The article focuses on the motivation for and the impact of HCM genetic testing on family members. The 32 participants in the study all encouraged family members to undergo genetic testing with the hope that the knowledge gained would benefit family members down the line. However, the study found that the psychological impact of a positive result, in the absence of overt disease, was highly variable. Some gene positive individuals perceived that they had an absolute risk of developing HCM, with substantial detriment to their lifestyle choices, while others were not at all affected by the result and made no lifestyle changes.
The article suggests that the silent gene carriers who do best understand that while they carry the gene, they do not have the disease.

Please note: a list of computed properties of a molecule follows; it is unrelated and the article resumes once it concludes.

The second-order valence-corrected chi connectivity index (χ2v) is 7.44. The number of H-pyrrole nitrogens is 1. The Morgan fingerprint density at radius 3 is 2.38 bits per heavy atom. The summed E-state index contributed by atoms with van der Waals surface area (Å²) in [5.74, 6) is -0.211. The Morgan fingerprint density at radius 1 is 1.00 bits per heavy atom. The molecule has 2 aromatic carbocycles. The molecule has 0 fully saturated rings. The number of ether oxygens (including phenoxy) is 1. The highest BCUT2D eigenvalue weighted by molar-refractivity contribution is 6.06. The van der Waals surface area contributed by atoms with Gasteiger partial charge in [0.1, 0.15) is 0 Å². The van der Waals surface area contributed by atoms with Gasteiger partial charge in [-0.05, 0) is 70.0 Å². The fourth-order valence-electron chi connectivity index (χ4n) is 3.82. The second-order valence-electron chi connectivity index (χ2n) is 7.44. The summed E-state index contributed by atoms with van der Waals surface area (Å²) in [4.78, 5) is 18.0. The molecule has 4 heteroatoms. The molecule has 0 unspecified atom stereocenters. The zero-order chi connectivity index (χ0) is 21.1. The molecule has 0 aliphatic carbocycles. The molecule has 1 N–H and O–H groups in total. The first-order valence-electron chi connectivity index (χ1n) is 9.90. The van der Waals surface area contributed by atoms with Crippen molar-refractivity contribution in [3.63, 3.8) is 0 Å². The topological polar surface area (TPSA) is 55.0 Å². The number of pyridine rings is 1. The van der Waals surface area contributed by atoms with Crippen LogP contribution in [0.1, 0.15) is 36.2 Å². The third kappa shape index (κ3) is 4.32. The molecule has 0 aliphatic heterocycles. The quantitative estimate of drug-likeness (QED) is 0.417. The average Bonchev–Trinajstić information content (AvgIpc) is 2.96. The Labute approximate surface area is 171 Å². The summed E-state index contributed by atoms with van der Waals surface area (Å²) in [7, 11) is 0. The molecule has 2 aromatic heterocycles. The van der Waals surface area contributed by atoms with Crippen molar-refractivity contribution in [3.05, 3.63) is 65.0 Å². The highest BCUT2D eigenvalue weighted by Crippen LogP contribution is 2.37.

The authors advise genetic counselors to provide clear guidelines to gene positive patients regarding the future implications of their test results, including sports participation, lifestyle choices, family planning and impact on obtaining health and life insurance, along with detailed explanations of what HCM-related symptoms might look like, to be reported to their cardiologist.
It is important to recognize that the implications of having a positive HCM genetic status can and will change over time. For a HCM gene-carrying teenager, the primary concern may be whether they can join the track team. When the teen has matured into their 20s and 30s, the primary concern may be about marriage, procreation and child-bearing. Choice of career may be another concern that carries into middle age.
Ideally, a silent gene-carrier of HCM will have continued access to genetic counseling as they age, so they will be able to benefit from the most up-to-date research on HCM as they make lifestyle choices, when the issues are actually relevant and at the forefront of their lives.
For some quotes from one of the study’s authors, Dr. Carissa Bonner, click here.